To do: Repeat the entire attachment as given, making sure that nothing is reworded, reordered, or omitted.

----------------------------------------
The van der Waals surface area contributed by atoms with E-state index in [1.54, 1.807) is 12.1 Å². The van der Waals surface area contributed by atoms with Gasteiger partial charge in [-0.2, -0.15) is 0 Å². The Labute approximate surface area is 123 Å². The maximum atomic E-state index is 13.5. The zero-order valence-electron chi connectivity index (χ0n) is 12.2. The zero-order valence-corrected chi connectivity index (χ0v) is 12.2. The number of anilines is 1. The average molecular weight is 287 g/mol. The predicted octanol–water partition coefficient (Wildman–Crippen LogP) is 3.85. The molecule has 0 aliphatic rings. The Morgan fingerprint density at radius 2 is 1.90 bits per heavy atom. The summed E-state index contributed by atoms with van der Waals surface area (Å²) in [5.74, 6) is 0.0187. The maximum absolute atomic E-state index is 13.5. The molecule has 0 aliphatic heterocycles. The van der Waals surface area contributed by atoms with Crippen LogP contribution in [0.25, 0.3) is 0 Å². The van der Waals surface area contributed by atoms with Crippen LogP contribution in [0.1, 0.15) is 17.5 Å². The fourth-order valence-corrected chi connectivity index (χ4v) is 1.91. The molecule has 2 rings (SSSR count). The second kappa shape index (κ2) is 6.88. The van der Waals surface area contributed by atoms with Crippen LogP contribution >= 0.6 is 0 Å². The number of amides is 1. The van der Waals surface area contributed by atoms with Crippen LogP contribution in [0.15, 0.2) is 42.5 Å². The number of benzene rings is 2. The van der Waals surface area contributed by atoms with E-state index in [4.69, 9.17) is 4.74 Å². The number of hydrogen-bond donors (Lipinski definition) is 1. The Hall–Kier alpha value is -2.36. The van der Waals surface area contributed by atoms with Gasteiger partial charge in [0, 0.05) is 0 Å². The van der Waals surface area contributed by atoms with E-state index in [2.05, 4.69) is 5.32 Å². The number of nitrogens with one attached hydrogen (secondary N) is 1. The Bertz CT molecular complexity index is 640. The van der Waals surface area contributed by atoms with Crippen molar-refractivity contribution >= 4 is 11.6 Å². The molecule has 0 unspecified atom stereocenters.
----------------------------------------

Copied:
The van der Waals surface area contributed by atoms with E-state index in [1.54, 1.807) is 12.1 Å². The van der Waals surface area contributed by atoms with Gasteiger partial charge in [-0.2, -0.15) is 0 Å². The Labute approximate surface area is 123 Å². The maximum atomic E-state index is 13.5. The zero-order valence-electron chi connectivity index (χ0n) is 12.2. The zero-order valence-corrected chi connectivity index (χ0v) is 12.2. The number of anilines is 1. The average molecular weight is 287 g/mol. The predicted octanol–water partition coefficient (Wildman–Crippen LogP) is 3.85. The molecule has 0 aliphatic rings. The Morgan fingerprint density at radius 2 is 1.90 bits per heavy atom. The summed E-state index contributed by atoms with van der Waals surface area (Å²) in [5.74, 6) is 0.0187. The maximum absolute atomic E-state index is 13.5. The molecule has 0 aliphatic heterocycles. The van der Waals surface area contributed by atoms with Crippen LogP contribution in [0.25, 0.3) is 0 Å². The van der Waals surface area contributed by atoms with Crippen LogP contribution in [0.1, 0.15) is 17.5 Å². The fourth-order valence-corrected chi connectivity index (χ4v) is 1.91. The molecule has 2 rings (SSSR count). The second kappa shape index (κ2) is 6.88. The van der Waals surface area contributed by atoms with Crippen LogP contribution >= 0.6 is 0 Å². The number of amides is 1. The van der Waals surface area contributed by atoms with Crippen LogP contribution in [0.15, 0.2) is 42.5 Å². The number of benzene rings is 2. The van der Waals surface area contributed by atoms with E-state index in [4.69, 9.17) is 4.74 Å². The number of hydrogen-bond donors (Lipinski definition) is 1. The Hall–Kier alpha value is -2.36. The van der Waals surface area contributed by atoms with Gasteiger partial charge in [0, 0.05) is 0 Å². The van der Waals surface area contributed by atoms with E-state index in [2.05, 4.69) is 5.32 Å². The number of nitrogens with one attached hydrogen (secondary N) is 1. The Bertz CT molecular complexity index is 640. The van der Waals surface area contributed by atoms with Crippen molar-refractivity contribution >= 4 is 11.6 Å². The molecule has 0 unspecified atom stereocenters.